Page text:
By Manish M. Suvarna
Fundraising through corporate bonds across tenures and ratings fell almost 13% on month in December, as most issuers remained on the sidelines due to an uptick in yields on these papers. According to the data compiled by Prime database, companies and banks raised Rs 48,852 crore in December, compared to Rs 56,096 crore raised in November.
Among the issuers, ICICI Bank, Canara Bank, State Bank of India, LIC Housing Finance, Axis Bank and Housing Development Finance Corporation remained top issuers, raising more than 40% of the total amount raised in December.
“Yields rising trend in line with fear of inflation and rate hike probabilities has kept investors at a bay and their reluctant behaviour has resulted into lower than normal issuances trend,” said Ajay Manglunia, MD & head institutional fixed income at JM Financial.
Yields on corporate bonds across maturities have risen almost 10-20 basis points in December after the yields on government securities, especially on the benchmark bonds, rose on fear of rising inflation and concerns over the fast spread of the Omicron variant of Covid-19. The 10-year benchmark 6.10%-2031 bond yield has risen almost 10-12 basis points in December, mostly after the monetary policy.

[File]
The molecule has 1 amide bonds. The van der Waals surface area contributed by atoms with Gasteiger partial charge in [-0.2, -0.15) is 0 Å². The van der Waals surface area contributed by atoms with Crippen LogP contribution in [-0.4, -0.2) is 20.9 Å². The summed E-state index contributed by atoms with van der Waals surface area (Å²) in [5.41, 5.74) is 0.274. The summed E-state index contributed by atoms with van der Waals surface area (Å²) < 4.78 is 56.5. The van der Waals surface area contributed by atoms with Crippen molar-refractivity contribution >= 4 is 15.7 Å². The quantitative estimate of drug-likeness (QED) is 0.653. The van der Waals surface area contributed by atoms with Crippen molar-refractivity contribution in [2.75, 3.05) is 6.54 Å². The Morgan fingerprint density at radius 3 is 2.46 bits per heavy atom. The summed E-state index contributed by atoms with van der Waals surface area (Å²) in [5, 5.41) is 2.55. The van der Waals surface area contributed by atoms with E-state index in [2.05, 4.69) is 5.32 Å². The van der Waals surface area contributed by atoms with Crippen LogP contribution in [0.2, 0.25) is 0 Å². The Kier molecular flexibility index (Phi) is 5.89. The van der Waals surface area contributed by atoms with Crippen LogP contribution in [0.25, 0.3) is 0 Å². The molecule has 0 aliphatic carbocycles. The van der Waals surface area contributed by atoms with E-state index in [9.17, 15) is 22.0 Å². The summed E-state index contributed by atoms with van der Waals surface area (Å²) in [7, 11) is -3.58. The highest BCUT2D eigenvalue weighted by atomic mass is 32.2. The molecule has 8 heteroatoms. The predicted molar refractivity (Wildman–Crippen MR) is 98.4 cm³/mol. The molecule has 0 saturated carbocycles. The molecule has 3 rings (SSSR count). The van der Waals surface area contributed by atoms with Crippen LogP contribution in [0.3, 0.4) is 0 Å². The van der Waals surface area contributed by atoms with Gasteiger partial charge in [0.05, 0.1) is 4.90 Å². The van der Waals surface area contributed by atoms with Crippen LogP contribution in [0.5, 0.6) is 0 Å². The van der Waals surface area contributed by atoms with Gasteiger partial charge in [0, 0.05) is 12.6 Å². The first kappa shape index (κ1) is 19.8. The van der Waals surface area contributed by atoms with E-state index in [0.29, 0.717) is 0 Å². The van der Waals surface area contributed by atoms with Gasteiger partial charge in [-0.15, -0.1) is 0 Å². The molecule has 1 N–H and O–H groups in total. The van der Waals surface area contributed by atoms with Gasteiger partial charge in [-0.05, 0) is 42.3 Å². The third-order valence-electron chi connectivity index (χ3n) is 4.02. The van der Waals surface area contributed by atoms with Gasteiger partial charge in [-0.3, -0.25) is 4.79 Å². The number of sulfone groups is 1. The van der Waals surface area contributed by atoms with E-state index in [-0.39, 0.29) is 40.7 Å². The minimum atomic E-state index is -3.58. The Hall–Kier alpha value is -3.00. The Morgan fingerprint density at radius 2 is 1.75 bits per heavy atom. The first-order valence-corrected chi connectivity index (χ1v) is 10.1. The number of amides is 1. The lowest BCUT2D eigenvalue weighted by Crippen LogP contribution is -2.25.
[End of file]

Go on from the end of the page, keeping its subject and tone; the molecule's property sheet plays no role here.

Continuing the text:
“CPI inflation has been trending upwards, which is leading to higher inflation expectations. G-Sec trade in line with expected inflationary trajectory and hence volatility has been on the rise,” said Sandeep Bagla, chief executive officer, Trust Mutual Fund.
Additionally, the Reserve Bank of India (RBI) and the other central banks across the globe are looking to normalise monetary policy, and hence, bond yields had turned volatile in anticipation of rate hikes.
Market participants said an uptick in yields on corporate bonds is expected to continue on fear of rate hikes by the central bank and a faster pace of liquidity being removed by the RBI from the banking system.
“This trend may continue for some time as the fear of rate hike do remains and ahead of budget that pens down the next year’s fiscal deficit and market borrowings shall keep investors very cautious,” Manglunia added.